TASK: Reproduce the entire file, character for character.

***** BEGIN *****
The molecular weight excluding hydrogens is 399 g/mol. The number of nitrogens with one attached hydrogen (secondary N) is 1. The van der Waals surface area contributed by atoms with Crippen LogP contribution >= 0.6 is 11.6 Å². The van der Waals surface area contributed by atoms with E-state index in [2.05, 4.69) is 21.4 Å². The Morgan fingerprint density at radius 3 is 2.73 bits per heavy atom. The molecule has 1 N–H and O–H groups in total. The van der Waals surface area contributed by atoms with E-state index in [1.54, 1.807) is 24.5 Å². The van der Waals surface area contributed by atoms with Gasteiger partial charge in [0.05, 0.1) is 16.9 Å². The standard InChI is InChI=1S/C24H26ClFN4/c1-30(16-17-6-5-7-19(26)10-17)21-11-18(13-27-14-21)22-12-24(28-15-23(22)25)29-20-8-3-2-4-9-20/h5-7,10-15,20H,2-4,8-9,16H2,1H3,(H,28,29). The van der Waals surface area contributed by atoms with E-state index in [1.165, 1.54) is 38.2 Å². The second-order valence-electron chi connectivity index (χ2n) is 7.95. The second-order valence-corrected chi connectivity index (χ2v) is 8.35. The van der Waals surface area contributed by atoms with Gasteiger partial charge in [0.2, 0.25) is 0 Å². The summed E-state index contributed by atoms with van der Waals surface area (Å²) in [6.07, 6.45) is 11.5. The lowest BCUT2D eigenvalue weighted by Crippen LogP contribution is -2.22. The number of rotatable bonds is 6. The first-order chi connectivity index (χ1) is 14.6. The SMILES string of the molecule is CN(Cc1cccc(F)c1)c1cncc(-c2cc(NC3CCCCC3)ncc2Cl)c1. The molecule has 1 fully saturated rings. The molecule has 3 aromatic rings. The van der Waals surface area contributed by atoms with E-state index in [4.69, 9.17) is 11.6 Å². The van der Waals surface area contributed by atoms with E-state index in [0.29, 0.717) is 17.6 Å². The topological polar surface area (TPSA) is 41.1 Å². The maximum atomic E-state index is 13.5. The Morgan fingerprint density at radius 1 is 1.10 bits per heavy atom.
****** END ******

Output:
The molecular weight excluding hydrogens is 399 g/mol. The number of nitrogens with one attached hydrogen (secondary N) is 1. The van der Waals surface area contributed by atoms with Crippen LogP contribution >= 0.6 is 11.6 Å². The van der Waals surface area contributed by atoms with E-state index in [2.05, 4.69) is 21.4 Å². The Morgan fingerprint density at radius 3 is 2.73 bits per heavy atom. The molecule has 1 N–H and O–H groups in total. The van der Waals surface area contributed by atoms with E-state index in [1.54, 1.807) is 24.5 Å². The van der Waals surface area contributed by atoms with Gasteiger partial charge in [0.05, 0.1) is 16.9 Å². The standard InChI is InChI=1S/C24H26ClFN4/c1-30(16-17-6-5-7-19(26)10-17)21-11-18(13-27-14-21)22-12-24(28-15-23(22)25)29-20-8-3-2-4-9-20/h5-7,10-15,20H,2-4,8-9,16H2,1H3,(H,28,29). The van der Waals surface area contributed by atoms with E-state index in [1.165, 1.54) is 38.2 Å². The second-order valence-electron chi connectivity index (χ2n) is 7.95. The second-order valence-corrected chi connectivity index (χ2v) is 8.35. The van der Waals surface area contributed by atoms with Gasteiger partial charge in [0.2, 0.25) is 0 Å². The summed E-state index contributed by atoms with van der Waals surface area (Å²) in [6.07, 6.45) is 11.5. The lowest BCUT2D eigenvalue weighted by Crippen LogP contribution is -2.22. The number of rotatable bonds is 6. The first-order chi connectivity index (χ1) is 14.6. The SMILES string of the molecule is CN(Cc1cccc(F)c1)c1cncc(-c2cc(NC3CCCCC3)ncc2Cl)c1. The molecule has 1 fully saturated rings. The molecule has 3 aromatic rings. The van der Waals surface area contributed by atoms with E-state index in [4.69, 9.17) is 11.6 Å². The van der Waals surface area contributed by atoms with E-state index in [0.29, 0.717) is 17.6 Å². The topological polar surface area (TPSA) is 41.1 Å². The maximum atomic E-state index is 13.5. The Morgan fingerprint density at radius 1 is 1.10 bits per heavy atom.